Without education, the Other is a more estranged Other; loyalties, empathy and identity are more tightly restricted to family, clan and close circles.

With education, the stranger becomes more familiar. With better connectivity to and more empathetic understanding of people (and increasingly, animals and the environment) further away, our sense of responsibility to wider circles increase. With this widening outlook comes consideration towards strangers, and civic (and planet) responsibility.

Might it be that much of what passes for “education” in Singapore has been more along the lines of intensive training? Yes, our youth may score well in advanced physics, digital animation or nursing skills, but have they been educated? Even at university, how much real education goes on for those in Engineering or Law? The shocking parochialism I have encountered in several high-earning professionals in Singapore have led me to wonder whether, at these professional schools, what is imparted may be more glorified vocational training than stretching of the mind.

If indeed Singaporeans have not had much by way of education, but only pseudo-education, might this explain the slow progress (if any) in social graciousness and civic responsibility?  Is this why Singapore is still accused of being without soul?

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A SMALL TREATISE

ON THE GREAT VIRTUES

The Uses of Philosophy in Everyday Life.

By André Comte-Sponville.

Translated by Catherine Temerson.

352 pp. New York: Metropolitan Books/

Henry Holt & Company. $27.50.

A MARTIAN who knew some of our literature and religion but nothing about our bodies might be forgiven for thinking that people have seven fingers. Why else would they be so puzzlingly keen to make lists of seven items? We have -- or had -- seven deadly sins, Seven Wonders of the World, seven liberal arts, seven sages of Greece, seven virtues, seven sacraments and (if we are highly effective people) seven habits. The list of lists could go on and on, and most of the collections would be as arbitrary as these, er, seven.

The virtues, to be sure, almost didn't make it. In Plato's day, there were just four cardinal ones: justice, courage, prudence and temperance. But luckily Christianity came along and brought the total up to quota with a convenient trio of theological virtues: faith, hope and charity. Today, it seems, we are more demanding or ambitious. André Comte-Sponville counts no fewer than 18 in ''A Small Treatise on the Great Virtues'': the four cardinal virtues, one theological one (namely love, of which charity, in its Christian sense, is a variant), plus politeness, fidelity, generosity, compassion, mercy, gratitude, humility, simplicity, tolerance, purity, gentleness, good faith (by which he means respect for truth) and humor. Humor? For the author, this important virtue is the capacity that prevents us from taking ourselves too seriously -- an unusual sentiment to find in a philosophy book.

But then this is no ordinary work of philosophy. For one thing, it has been successful: it sat on French best-seller lists for over a year after it was published in 1995. Comte-Sponville, a specialist in ancient philosophy and a professor at the Sorbonne, became something of a celebrity. For a book of philosophy to sell that well in English-speaking countries requires it to masquerade as something else. Jostein Gaarder's ''Sophie's World'' pretended to be for children; Alain de Botton's ''Consolations of Philosophy'' was presented as a self-help book. Mindful, presumably, of what they are up against, Comte-Sponville's American publishers have cannily added a subtitle: ''The Uses of Philosophy in Everyday Life.''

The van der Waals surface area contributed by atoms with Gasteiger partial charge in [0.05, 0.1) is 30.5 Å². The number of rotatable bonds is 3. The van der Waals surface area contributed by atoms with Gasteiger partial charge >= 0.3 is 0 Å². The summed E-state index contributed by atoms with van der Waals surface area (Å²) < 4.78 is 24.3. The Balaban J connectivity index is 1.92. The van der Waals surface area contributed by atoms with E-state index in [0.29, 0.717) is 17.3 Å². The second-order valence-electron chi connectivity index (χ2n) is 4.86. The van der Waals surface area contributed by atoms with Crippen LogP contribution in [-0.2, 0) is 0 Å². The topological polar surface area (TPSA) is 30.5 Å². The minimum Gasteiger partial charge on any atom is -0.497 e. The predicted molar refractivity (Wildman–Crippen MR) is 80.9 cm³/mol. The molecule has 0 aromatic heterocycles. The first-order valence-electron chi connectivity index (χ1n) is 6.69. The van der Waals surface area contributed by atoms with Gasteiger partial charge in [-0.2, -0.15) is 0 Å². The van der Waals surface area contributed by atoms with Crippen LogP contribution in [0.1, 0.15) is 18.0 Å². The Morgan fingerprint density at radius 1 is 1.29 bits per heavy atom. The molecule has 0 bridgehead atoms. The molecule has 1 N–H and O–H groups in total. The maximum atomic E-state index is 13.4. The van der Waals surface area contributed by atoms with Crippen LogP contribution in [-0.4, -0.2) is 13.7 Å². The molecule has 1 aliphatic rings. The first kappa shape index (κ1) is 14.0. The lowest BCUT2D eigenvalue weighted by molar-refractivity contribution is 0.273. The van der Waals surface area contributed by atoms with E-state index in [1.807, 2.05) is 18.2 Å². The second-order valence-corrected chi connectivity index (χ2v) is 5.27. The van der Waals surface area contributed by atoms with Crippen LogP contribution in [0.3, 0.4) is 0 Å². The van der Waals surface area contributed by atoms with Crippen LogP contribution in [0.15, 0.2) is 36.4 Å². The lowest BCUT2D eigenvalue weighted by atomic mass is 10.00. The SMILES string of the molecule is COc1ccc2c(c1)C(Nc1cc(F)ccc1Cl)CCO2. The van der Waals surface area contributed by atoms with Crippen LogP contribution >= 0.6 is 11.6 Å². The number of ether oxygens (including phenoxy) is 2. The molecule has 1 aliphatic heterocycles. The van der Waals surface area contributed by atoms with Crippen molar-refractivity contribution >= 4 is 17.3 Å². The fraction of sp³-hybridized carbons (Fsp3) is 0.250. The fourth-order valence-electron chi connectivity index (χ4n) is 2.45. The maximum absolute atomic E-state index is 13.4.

That is not, quite, false advertising. The book may be steeped in the work of the great moral writers -- there are copious quotations from and discussions of Aristotle, Epicurus, Spinoza, Kant, Nietzsche and others, authors who are not exactly from the who-moved-my-soup-from-Venus racks -- but it is by no means an academic tome. In addition to its directness and clarity, well conveyed by Catherine Temerson's translation, it is pretty much aimed at moral improvement rather than textual interpretation, the trademark obscurantism of second-rate academe or the meta-ethical questions (''How do we know what is right or wrong?'' ''What are moral statements about?'') that have given much of postwar moral philosophy in English-speaking countries its constipated pallor.

The point of a treatise on the virtues, for Comte-Sponville, is ''to understand what we should do, what we should be and how we should live, and thereby gauge, at least intellectually, the distance that separates us from these ideals.'' He picked his virtues by asking himself ''what the dispositions of heart, mind or character are whose presence in an individual tends to increase my moral regard for him and whose absence tends to diminish it.'' (This is a subjective exercise, certainly, but there is in fact not much disagreement, even between very different societies, over which qualities are morally admirable.) The exercise yielded some 30 virtues, from which he then subtracted any already covered by some other (as honesty is, in his view, by justice). Having narrowed his field, he sets out to indicate ''what they are, or ought to be, and what it is that makes them always necessary and always difficult.'' He proceeds as a true classicist, drawing on 2,500 years of tradition to probe his own ideas. The virtues we need now, he finds, are pretty much those necessary 25 centuries ago, though the circumstances that call for them may often have changed. The ancient virtue of prudence was never just the art of avoiding harm; it involves the intelligent choice of means to achieve an end, and thus reappears as the ability to calculate risks. Topical applications of this virtue that never occurred to the Greeks include those raised by pollution and its effect on the future.